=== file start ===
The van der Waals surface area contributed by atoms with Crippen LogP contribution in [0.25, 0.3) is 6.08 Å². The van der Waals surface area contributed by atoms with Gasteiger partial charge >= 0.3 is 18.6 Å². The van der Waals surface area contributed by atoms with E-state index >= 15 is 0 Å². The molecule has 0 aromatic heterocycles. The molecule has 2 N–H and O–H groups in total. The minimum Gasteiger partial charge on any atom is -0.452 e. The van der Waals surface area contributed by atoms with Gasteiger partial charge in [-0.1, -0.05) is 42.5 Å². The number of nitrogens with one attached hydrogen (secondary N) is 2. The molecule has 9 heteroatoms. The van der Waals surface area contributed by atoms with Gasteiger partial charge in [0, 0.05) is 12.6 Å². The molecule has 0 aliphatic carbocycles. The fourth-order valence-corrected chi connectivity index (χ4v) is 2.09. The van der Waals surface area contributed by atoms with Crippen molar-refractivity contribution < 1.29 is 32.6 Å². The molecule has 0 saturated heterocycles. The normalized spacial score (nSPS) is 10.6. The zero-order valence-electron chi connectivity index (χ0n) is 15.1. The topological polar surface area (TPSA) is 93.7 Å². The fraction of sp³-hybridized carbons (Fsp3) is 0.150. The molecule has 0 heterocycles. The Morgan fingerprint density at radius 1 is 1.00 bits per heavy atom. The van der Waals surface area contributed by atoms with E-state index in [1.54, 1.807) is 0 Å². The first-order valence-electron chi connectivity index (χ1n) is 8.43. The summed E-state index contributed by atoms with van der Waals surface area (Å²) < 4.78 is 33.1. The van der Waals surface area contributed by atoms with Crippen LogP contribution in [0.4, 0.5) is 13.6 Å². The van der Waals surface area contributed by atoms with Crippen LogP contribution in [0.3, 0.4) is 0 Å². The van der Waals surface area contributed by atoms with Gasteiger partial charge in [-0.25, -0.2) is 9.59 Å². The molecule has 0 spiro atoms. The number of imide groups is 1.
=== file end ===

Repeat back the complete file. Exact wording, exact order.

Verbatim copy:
The van der Waals surface area contributed by atoms with Crippen LogP contribution in [0.25, 0.3) is 6.08 Å². The van der Waals surface area contributed by atoms with Gasteiger partial charge >= 0.3 is 18.6 Å². The van der Waals surface area contributed by atoms with E-state index >= 15 is 0 Å². The molecule has 0 aromatic heterocycles. The molecule has 2 N–H and O–H groups in total. The minimum Gasteiger partial charge on any atom is -0.452 e. The van der Waals surface area contributed by atoms with Gasteiger partial charge in [-0.1, -0.05) is 42.5 Å². The number of nitrogens with one attached hydrogen (secondary N) is 2. The molecule has 9 heteroatoms. The van der Waals surface area contributed by atoms with Gasteiger partial charge in [0, 0.05) is 12.6 Å². The molecule has 0 aliphatic carbocycles. The fourth-order valence-corrected chi connectivity index (χ4v) is 2.09. The van der Waals surface area contributed by atoms with Crippen molar-refractivity contribution < 1.29 is 32.6 Å². The molecule has 0 saturated heterocycles. The normalized spacial score (nSPS) is 10.6. The zero-order valence-electron chi connectivity index (χ0n) is 15.1. The topological polar surface area (TPSA) is 93.7 Å². The fraction of sp³-hybridized carbons (Fsp3) is 0.150. The molecule has 0 heterocycles. The Morgan fingerprint density at radius 1 is 1.00 bits per heavy atom. The van der Waals surface area contributed by atoms with E-state index in [1.54, 1.807) is 0 Å². The first-order valence-electron chi connectivity index (χ1n) is 8.43. The summed E-state index contributed by atoms with van der Waals surface area (Å²) < 4.78 is 33.1. The van der Waals surface area contributed by atoms with Crippen LogP contribution in [0.4, 0.5) is 13.6 Å². The van der Waals surface area contributed by atoms with Crippen LogP contribution in [0.3, 0.4) is 0 Å². The van der Waals surface area contributed by atoms with Gasteiger partial charge in [-0.25, -0.2) is 9.59 Å². The molecule has 0 spiro atoms. The number of imide groups is 1.